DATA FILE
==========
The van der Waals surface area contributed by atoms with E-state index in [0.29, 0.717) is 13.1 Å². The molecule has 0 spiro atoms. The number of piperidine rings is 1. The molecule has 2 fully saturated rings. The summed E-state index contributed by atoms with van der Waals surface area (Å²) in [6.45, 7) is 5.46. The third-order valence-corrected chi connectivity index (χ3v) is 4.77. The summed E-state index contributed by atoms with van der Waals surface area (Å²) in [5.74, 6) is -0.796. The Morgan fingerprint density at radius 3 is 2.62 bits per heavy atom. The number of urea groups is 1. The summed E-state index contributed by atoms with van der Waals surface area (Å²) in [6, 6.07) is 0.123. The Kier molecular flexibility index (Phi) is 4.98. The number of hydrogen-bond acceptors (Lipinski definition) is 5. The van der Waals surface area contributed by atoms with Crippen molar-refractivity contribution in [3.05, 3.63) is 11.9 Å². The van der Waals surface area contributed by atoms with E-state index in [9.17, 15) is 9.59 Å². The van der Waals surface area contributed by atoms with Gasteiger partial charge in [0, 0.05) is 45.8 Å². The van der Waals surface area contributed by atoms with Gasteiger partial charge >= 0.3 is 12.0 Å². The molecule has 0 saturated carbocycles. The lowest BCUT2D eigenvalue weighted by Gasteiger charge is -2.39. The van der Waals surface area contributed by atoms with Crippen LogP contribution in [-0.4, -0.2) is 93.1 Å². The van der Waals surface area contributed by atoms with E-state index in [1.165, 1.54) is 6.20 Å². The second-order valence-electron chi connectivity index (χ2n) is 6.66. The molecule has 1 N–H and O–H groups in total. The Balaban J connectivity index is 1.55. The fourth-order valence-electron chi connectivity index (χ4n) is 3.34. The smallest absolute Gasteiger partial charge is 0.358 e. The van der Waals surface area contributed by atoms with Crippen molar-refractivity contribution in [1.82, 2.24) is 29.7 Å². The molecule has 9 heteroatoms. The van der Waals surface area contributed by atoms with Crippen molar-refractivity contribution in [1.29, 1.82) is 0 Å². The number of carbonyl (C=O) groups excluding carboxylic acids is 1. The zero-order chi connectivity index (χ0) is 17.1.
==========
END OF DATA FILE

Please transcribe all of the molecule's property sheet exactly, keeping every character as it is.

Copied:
The van der Waals surface area contributed by atoms with E-state index in [0.29, 0.717) is 13.1 Å². The molecule has 0 spiro atoms. The number of piperidine rings is 1. The molecule has 2 fully saturated rings. The summed E-state index contributed by atoms with van der Waals surface area (Å²) in [6.45, 7) is 5.46. The third-order valence-corrected chi connectivity index (χ3v) is 4.77. The summed E-state index contributed by atoms with van der Waals surface area (Å²) in [5.74, 6) is -0.796. The Morgan fingerprint density at radius 3 is 2.62 bits per heavy atom. The number of urea groups is 1. The summed E-state index contributed by atoms with van der Waals surface area (Å²) in [6, 6.07) is 0.123. The Kier molecular flexibility index (Phi) is 4.98. The number of hydrogen-bond acceptors (Lipinski definition) is 5. The van der Waals surface area contributed by atoms with Crippen molar-refractivity contribution in [3.05, 3.63) is 11.9 Å². The van der Waals surface area contributed by atoms with E-state index in [9.17, 15) is 9.59 Å². The van der Waals surface area contributed by atoms with Gasteiger partial charge in [0, 0.05) is 45.8 Å². The van der Waals surface area contributed by atoms with Gasteiger partial charge >= 0.3 is 12.0 Å². The molecule has 0 saturated carbocycles. The lowest BCUT2D eigenvalue weighted by Gasteiger charge is -2.39. The van der Waals surface area contributed by atoms with Crippen LogP contribution in [-0.4, -0.2) is 93.1 Å². The van der Waals surface area contributed by atoms with E-state index in [1.165, 1.54) is 6.20 Å². The second-order valence-electron chi connectivity index (χ2n) is 6.66. The molecule has 1 N–H and O–H groups in total. The Balaban J connectivity index is 1.55. The fourth-order valence-electron chi connectivity index (χ4n) is 3.34. The smallest absolute Gasteiger partial charge is 0.358 e. The van der Waals surface area contributed by atoms with Crippen molar-refractivity contribution in [1.82, 2.24) is 29.7 Å². The molecule has 9 heteroatoms. The van der Waals surface area contributed by atoms with Crippen molar-refractivity contribution in [1.29, 1.82) is 0 Å². The number of carbonyl (C=O) groups excluding carboxylic acids is 1. The zero-order chi connectivity index (χ0) is 17.1.